Preventing recurrence: Policy alternatives for transitional justice in the Western Balkans

15 February 2022

A report by GAAMAC partner Impunity Watch aims to assist policymakers in widening the space for arguments around transitional justice, to give it direction by providing ideas for an alternative framework that links transitional justice to the prevention of recurrence of violence.

In the Balkans, generation after generation has handed down stories of violence and unjust interference – passing on the need for revenge. Michael Ignatieff describes in Blood and Belonging the “learned feelings of vengeance” that have kept societies in the Balkans hostage for decades: “From father to son, from son to son, there is no end to it, this form of love, this keeping faith between generations which is vengeance.”

There is no such thing as forgetting violence and atrocities and people in the Western Balkans have learned this in a traumatic way, perpetrators and victims alike. There is no neutral starting point after atrocities. Connecting the past and the present becomes unavoidable. And the memories that people carry with them inform their perceptions of risk and of opportunity. That means that these memories also shape the future, to a large extent.

So if all of this is unavoidable, then the question for societies in the Western Balkans is: What is the most constructive way of dealing with all these legacies that cannot be unlearned? How can the past be addressed to enable a better future?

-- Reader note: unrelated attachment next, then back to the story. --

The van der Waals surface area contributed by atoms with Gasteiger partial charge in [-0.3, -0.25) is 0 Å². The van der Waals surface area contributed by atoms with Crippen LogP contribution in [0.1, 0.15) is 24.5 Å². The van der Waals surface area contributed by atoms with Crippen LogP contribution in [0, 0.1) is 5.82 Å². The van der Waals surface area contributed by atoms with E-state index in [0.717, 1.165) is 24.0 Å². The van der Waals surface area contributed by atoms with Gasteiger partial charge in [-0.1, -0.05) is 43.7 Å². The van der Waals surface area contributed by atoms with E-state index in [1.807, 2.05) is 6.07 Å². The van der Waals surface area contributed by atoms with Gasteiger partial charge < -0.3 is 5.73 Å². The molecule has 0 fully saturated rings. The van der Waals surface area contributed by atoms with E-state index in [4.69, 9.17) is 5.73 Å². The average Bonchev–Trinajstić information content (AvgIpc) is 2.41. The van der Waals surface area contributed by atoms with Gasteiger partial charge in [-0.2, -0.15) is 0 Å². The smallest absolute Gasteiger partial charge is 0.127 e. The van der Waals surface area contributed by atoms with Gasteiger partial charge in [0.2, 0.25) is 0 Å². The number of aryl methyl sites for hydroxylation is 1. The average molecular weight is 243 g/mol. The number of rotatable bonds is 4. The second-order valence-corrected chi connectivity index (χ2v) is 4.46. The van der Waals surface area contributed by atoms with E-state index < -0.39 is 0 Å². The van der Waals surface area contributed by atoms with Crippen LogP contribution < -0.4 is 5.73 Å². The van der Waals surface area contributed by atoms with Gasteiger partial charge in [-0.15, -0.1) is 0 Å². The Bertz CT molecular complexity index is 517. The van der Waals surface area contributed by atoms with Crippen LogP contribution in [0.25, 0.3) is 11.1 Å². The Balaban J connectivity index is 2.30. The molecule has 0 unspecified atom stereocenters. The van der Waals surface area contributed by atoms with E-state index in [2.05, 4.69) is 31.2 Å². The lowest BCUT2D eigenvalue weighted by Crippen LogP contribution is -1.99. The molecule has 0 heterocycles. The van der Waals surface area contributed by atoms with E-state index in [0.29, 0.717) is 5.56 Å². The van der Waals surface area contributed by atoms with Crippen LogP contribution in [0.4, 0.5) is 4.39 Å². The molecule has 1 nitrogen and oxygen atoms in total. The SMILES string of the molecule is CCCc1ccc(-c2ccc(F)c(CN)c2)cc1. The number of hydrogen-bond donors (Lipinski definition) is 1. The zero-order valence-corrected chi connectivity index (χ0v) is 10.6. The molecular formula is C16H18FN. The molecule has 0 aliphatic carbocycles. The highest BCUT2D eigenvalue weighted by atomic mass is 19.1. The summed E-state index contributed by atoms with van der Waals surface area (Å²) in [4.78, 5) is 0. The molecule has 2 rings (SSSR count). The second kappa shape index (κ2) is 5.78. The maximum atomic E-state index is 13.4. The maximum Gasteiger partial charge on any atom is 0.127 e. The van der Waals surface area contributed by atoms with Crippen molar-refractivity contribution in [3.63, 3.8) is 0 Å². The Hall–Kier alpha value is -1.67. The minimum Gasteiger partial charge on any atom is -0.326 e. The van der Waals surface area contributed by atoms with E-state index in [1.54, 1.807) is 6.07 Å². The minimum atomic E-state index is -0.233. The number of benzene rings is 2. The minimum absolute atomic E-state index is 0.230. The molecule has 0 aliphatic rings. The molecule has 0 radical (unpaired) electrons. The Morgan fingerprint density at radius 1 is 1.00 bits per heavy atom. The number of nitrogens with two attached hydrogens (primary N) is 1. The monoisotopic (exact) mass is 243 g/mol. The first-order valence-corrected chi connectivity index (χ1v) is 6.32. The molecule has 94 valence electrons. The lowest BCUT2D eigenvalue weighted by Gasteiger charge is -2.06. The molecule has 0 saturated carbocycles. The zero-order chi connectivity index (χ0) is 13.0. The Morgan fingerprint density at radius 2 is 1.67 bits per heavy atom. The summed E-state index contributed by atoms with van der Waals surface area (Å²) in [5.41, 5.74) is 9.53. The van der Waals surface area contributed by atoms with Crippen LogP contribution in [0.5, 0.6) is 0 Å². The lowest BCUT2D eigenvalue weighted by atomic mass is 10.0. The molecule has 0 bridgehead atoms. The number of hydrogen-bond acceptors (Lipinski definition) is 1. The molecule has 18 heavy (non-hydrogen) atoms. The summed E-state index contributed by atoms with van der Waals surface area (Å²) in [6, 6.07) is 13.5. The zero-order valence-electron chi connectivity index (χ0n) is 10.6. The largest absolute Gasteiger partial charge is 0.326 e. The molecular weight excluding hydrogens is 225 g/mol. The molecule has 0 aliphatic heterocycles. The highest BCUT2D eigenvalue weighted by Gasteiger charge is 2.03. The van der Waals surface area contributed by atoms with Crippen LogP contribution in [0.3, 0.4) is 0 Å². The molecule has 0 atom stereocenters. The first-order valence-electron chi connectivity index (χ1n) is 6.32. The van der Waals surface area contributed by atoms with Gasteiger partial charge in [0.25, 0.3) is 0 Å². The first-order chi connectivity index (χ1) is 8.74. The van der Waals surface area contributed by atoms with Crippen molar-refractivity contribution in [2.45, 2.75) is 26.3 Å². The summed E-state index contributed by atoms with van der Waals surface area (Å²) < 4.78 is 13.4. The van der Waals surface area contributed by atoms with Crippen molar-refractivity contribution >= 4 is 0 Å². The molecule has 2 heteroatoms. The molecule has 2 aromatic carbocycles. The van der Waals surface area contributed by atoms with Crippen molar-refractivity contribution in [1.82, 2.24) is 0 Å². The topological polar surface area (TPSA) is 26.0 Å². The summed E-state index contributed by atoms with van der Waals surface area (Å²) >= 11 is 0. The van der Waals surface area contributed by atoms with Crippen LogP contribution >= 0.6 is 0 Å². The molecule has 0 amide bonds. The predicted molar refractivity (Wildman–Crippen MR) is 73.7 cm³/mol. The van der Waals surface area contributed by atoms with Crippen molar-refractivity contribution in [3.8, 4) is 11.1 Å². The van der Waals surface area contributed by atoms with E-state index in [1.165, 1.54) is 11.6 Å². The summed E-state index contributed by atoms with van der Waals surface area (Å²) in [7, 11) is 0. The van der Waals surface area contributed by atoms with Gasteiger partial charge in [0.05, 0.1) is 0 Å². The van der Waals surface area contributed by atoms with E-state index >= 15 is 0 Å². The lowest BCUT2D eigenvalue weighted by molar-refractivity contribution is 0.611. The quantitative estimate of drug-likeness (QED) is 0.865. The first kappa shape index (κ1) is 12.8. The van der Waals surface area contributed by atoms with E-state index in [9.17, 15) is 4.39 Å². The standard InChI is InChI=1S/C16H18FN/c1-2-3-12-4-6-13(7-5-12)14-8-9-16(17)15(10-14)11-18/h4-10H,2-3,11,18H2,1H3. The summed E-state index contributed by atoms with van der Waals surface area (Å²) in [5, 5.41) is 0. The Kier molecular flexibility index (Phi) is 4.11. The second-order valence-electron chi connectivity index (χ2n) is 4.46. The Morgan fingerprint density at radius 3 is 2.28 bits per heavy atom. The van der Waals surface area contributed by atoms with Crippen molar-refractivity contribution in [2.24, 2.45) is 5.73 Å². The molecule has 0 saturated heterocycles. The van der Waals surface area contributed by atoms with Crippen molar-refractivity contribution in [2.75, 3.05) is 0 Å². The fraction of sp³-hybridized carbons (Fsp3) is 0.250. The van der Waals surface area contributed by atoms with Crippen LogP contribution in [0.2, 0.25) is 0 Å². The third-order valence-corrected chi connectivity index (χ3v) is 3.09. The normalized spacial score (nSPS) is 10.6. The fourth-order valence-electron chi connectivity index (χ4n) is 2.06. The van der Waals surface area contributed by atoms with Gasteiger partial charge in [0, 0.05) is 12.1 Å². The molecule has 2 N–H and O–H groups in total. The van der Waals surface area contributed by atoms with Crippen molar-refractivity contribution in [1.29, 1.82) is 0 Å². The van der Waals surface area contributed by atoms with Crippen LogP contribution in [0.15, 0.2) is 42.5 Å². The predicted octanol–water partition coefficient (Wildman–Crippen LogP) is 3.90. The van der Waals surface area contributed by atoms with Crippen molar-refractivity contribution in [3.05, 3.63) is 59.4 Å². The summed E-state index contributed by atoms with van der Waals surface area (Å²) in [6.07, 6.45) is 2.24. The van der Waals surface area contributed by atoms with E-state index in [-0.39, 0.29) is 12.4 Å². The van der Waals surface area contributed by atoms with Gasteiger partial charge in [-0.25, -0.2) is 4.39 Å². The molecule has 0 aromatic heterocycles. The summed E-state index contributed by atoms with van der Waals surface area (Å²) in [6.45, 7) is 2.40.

The report Preventing recurrence: Policy alternatives for transitional justice in the Western Balkans, co-produced by GAAMAC partner Impunity Watch and the Balkan Investigative Reporting Network (BIRN), makes suggestions on what can be done differently in managing the past for a better future, how to transform existing knowledge and experience into concrete, lasting change.

Structure and scope of the report

Preventing recurrence focuses on different dimensions: the institutional level, the level of civil society and the cultural and individual sphere:

  • First, transitional justice efforts have focused on institutions. While strong institutions can help build trust which in turn foster stability and peace, today’s institutions – including the judiciary – are weak and political interference and corruption are systemic. The report suggests how to strengthen transitional justice mechanisms, such as criminal prosecutions.
  • Second, the report looks at civil society as a key factor for prevention of the recurrence of violence. Civil society has been the driving force behind efforts to deal with the past. The report presents policy choices that strengthen civil society so it can perform this vital, preventive function.
  • Third, the report looks at cultural interventions around the past such as memorialisation. The report provides elements for a policy agenda that reinforces interventions at the cultural and individual level in order to prevent the recurrence of violence.

The timing is right to challenge nationalistic interpretations of the past, the use of fear of other ethnic groups as a political tool to remain in power and the “us v. them” logic of politics in the Balkans. Do we want the next generation to continue to learn the same ideas of violence, divisions, hatred and revenge? Dealing with the past can help to interrupt this if used more strategically and at different levels. It can allow another perspective on the past, not as a measure of control or from the perspective of power and identity but as a meeting place to jointly discuss and debate without ideology but as citizens of a region in the heart of Europe.

Read the report

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